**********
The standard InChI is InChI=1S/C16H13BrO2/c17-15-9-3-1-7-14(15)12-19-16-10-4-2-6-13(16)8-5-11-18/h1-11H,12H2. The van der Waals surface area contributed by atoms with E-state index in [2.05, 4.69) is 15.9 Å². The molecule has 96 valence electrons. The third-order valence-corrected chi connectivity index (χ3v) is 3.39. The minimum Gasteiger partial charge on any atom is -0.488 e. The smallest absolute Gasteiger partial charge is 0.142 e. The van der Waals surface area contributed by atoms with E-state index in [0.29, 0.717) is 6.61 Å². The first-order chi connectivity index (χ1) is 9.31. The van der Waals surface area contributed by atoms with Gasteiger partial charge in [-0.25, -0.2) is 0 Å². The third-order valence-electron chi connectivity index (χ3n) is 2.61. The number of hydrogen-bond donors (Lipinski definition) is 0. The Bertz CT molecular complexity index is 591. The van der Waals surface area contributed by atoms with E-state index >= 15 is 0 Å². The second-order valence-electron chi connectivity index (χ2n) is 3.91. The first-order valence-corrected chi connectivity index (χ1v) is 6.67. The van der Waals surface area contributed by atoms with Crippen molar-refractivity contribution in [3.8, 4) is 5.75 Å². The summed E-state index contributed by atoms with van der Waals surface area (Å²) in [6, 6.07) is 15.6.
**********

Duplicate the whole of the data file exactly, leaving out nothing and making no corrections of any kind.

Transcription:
The standard InChI is InChI=1S/C16H13BrO2/c17-15-9-3-1-7-14(15)12-19-16-10-4-2-6-13(16)8-5-11-18/h1-11H,12H2. The van der Waals surface area contributed by atoms with E-state index in [2.05, 4.69) is 15.9 Å². The molecule has 96 valence electrons. The third-order valence-corrected chi connectivity index (χ3v) is 3.39. The minimum Gasteiger partial charge on any atom is -0.488 e. The smallest absolute Gasteiger partial charge is 0.142 e. The van der Waals surface area contributed by atoms with E-state index in [0.29, 0.717) is 6.61 Å². The first-order chi connectivity index (χ1) is 9.31. The van der Waals surface area contributed by atoms with Gasteiger partial charge in [-0.25, -0.2) is 0 Å². The third-order valence-electron chi connectivity index (χ3n) is 2.61. The number of hydrogen-bond donors (Lipinski definition) is 0. The Bertz CT molecular complexity index is 591. The van der Waals surface area contributed by atoms with E-state index >= 15 is 0 Å². The second-order valence-electron chi connectivity index (χ2n) is 3.91. The first-order valence-corrected chi connectivity index (χ1v) is 6.67. The van der Waals surface area contributed by atoms with Crippen molar-refractivity contribution in [3.8, 4) is 5.75 Å². The summed E-state index contributed by atoms with van der Waals surface area (Å²) in [6, 6.07) is 15.6.